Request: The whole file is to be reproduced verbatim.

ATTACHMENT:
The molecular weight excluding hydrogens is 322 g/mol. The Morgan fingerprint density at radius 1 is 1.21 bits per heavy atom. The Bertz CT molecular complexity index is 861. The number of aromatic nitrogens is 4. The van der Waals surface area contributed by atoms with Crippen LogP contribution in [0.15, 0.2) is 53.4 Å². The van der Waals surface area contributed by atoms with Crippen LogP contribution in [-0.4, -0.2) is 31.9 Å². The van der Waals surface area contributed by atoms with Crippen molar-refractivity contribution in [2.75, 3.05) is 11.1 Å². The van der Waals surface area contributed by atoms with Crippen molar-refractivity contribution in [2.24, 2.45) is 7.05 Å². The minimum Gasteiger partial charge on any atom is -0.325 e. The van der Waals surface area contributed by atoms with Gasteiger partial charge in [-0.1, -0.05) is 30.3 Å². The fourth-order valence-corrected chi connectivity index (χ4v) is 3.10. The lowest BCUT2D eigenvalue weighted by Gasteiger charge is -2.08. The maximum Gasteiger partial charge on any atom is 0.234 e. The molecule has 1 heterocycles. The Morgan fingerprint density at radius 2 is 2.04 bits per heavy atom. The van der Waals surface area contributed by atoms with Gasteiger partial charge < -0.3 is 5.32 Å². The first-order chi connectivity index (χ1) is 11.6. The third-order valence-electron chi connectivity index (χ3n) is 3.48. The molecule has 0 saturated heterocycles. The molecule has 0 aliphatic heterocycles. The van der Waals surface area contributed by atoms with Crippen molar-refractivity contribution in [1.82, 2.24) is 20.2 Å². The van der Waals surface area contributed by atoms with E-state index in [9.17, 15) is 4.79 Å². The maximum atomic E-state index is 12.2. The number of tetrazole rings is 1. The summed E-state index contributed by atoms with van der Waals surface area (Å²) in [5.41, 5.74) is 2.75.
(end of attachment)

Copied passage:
The molecular weight excluding hydrogens is 322 g/mol. The Morgan fingerprint density at radius 1 is 1.21 bits per heavy atom. The Bertz CT molecular complexity index is 861. The number of aromatic nitrogens is 4. The van der Waals surface area contributed by atoms with Crippen LogP contribution in [0.15, 0.2) is 53.4 Å². The van der Waals surface area contributed by atoms with Crippen LogP contribution in [-0.4, -0.2) is 31.9 Å². The van der Waals surface area contributed by atoms with Crippen molar-refractivity contribution in [2.75, 3.05) is 11.1 Å². The van der Waals surface area contributed by atoms with Crippen molar-refractivity contribution in [2.24, 2.45) is 7.05 Å². The minimum Gasteiger partial charge on any atom is -0.325 e. The van der Waals surface area contributed by atoms with Gasteiger partial charge in [-0.1, -0.05) is 30.3 Å². The fourth-order valence-corrected chi connectivity index (χ4v) is 3.10. The lowest BCUT2D eigenvalue weighted by Gasteiger charge is -2.08. The maximum Gasteiger partial charge on any atom is 0.234 e. The molecule has 1 heterocycles. The Morgan fingerprint density at radius 2 is 2.04 bits per heavy atom. The van der Waals surface area contributed by atoms with Gasteiger partial charge < -0.3 is 5.32 Å². The first-order chi connectivity index (χ1) is 11.6. The third-order valence-electron chi connectivity index (χ3n) is 3.48. The molecule has 0 saturated heterocycles. The molecule has 0 aliphatic heterocycles. The van der Waals surface area contributed by atoms with Crippen molar-refractivity contribution in [1.82, 2.24) is 20.2 Å². The van der Waals surface area contributed by atoms with E-state index in [9.17, 15) is 4.79 Å². The maximum atomic E-state index is 12.2. The number of tetrazole rings is 1. The summed E-state index contributed by atoms with van der Waals surface area (Å²) in [5.41, 5.74) is 2.75.